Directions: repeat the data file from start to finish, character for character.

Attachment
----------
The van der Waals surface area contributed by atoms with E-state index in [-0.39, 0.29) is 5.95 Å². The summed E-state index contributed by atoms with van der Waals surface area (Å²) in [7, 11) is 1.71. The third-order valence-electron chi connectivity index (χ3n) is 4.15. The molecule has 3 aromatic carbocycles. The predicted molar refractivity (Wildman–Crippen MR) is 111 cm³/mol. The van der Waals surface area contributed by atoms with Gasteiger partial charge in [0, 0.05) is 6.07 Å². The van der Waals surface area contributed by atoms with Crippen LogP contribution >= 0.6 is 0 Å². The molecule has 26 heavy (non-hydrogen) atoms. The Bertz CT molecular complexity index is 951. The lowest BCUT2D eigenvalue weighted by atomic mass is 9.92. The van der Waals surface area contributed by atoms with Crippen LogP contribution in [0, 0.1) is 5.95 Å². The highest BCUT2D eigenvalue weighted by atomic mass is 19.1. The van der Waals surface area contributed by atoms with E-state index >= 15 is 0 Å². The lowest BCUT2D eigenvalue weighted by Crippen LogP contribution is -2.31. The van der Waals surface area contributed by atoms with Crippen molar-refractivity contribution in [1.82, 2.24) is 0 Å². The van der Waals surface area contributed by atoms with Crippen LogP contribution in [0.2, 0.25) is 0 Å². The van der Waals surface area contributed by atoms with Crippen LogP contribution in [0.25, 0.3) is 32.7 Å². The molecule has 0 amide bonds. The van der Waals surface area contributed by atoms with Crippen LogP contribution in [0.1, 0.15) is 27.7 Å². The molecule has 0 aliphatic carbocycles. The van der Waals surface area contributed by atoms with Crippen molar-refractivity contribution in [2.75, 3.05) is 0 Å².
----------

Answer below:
The van der Waals surface area contributed by atoms with E-state index in [-0.39, 0.29) is 5.95 Å². The summed E-state index contributed by atoms with van der Waals surface area (Å²) in [7, 11) is 1.71. The third-order valence-electron chi connectivity index (χ3n) is 4.15. The molecule has 3 aromatic carbocycles. The predicted molar refractivity (Wildman–Crippen MR) is 111 cm³/mol. The van der Waals surface area contributed by atoms with Gasteiger partial charge in [0, 0.05) is 6.07 Å². The van der Waals surface area contributed by atoms with Crippen LogP contribution >= 0.6 is 0 Å². The molecule has 26 heavy (non-hydrogen) atoms. The Bertz CT molecular complexity index is 951. The lowest BCUT2D eigenvalue weighted by atomic mass is 9.92. The van der Waals surface area contributed by atoms with Crippen LogP contribution in [0, 0.1) is 5.95 Å². The highest BCUT2D eigenvalue weighted by atomic mass is 19.1. The van der Waals surface area contributed by atoms with E-state index >= 15 is 0 Å². The lowest BCUT2D eigenvalue weighted by Crippen LogP contribution is -2.31. The van der Waals surface area contributed by atoms with Crippen molar-refractivity contribution in [1.82, 2.24) is 0 Å². The van der Waals surface area contributed by atoms with Crippen LogP contribution in [0.2, 0.25) is 0 Å². The van der Waals surface area contributed by atoms with Crippen LogP contribution in [0.25, 0.3) is 32.7 Å². The molecule has 0 amide bonds. The van der Waals surface area contributed by atoms with Crippen LogP contribution in [0.1, 0.15) is 27.7 Å². The molecule has 0 aliphatic carbocycles. The van der Waals surface area contributed by atoms with Crippen molar-refractivity contribution in [2.75, 3.05) is 0 Å².